By Simpson, William (1823-1899) via Wikimedia Commons
The politician and historian Thomas Babington Macaulay imagined, in 1840, the fall of a great empire. He conjured a future “when some traveller from New Zealand shall, in the midst of a vast solitude, take his stand on a broken arch of London Bridge to sketch the ruins of St Paul’s”.
This was a nod by Macaulay to Edward Gibbon’s hope 60 years previously – expressed in Decline and Fall of the Roman Empire – that great scholars might eventually arise from the Maori population as a result of the civilising influence of British colonial rule. Book-ending 1780 and 1840, therefore, are reflections on the rise and fall of empires and civilisations, metaphorically and literally illustrated by their successors – travellers who sit among the crumbling ruins recording the ultimate failing of even mankind’s greatest achievements.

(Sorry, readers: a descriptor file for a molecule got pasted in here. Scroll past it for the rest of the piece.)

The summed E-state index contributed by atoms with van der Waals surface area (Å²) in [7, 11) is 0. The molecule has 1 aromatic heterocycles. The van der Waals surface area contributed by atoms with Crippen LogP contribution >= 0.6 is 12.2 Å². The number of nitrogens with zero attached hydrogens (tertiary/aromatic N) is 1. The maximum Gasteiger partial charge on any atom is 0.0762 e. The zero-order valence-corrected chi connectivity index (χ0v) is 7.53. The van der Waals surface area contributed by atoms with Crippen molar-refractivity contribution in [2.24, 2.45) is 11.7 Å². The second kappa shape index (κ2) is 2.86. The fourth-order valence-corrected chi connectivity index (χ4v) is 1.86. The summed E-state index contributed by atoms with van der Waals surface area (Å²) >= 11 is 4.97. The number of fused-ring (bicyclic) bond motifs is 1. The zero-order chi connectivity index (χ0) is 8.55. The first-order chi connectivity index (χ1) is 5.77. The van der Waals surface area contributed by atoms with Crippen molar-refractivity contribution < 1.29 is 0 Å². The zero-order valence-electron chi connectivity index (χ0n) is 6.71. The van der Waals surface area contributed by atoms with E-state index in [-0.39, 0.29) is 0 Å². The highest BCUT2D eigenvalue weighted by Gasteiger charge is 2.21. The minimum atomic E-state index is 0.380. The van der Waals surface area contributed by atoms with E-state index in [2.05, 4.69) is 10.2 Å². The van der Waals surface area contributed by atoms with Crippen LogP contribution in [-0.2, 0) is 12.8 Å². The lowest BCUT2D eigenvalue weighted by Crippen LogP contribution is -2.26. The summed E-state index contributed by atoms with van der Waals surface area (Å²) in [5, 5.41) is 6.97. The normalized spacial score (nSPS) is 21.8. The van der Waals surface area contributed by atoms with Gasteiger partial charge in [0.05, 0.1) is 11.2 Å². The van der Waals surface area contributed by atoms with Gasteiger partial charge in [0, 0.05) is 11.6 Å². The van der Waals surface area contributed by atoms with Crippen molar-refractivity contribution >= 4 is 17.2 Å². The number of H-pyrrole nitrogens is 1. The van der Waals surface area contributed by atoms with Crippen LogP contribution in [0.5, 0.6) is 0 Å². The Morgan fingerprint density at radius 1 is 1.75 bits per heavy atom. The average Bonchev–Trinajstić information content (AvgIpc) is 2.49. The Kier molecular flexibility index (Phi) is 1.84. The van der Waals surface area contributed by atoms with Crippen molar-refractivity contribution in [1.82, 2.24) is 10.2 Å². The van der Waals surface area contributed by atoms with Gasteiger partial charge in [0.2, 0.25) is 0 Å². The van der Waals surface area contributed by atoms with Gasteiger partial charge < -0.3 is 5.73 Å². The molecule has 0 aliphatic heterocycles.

The loss of America, the French revolution, Napoleonic adventuring and a radical climate in which the middle classes were alarmed at the sight of Chartist crowds marching in the streets, also suggested disquieting visions of the future for British elites. The Greco-Roman empires had fallen, Hindu culture and Mogul power had declined in India. Was the British Empire inevitably destined to crumble, like Shelley’s Ozymandias?
Linking these concerns was British self-identification as successors of Greco-Roman antiquity – as having inherited the mantle of the “cradle of civilisation”. In their 2010 paper on Gibbon, British academics Adam Rogers and Richard Hingley note how: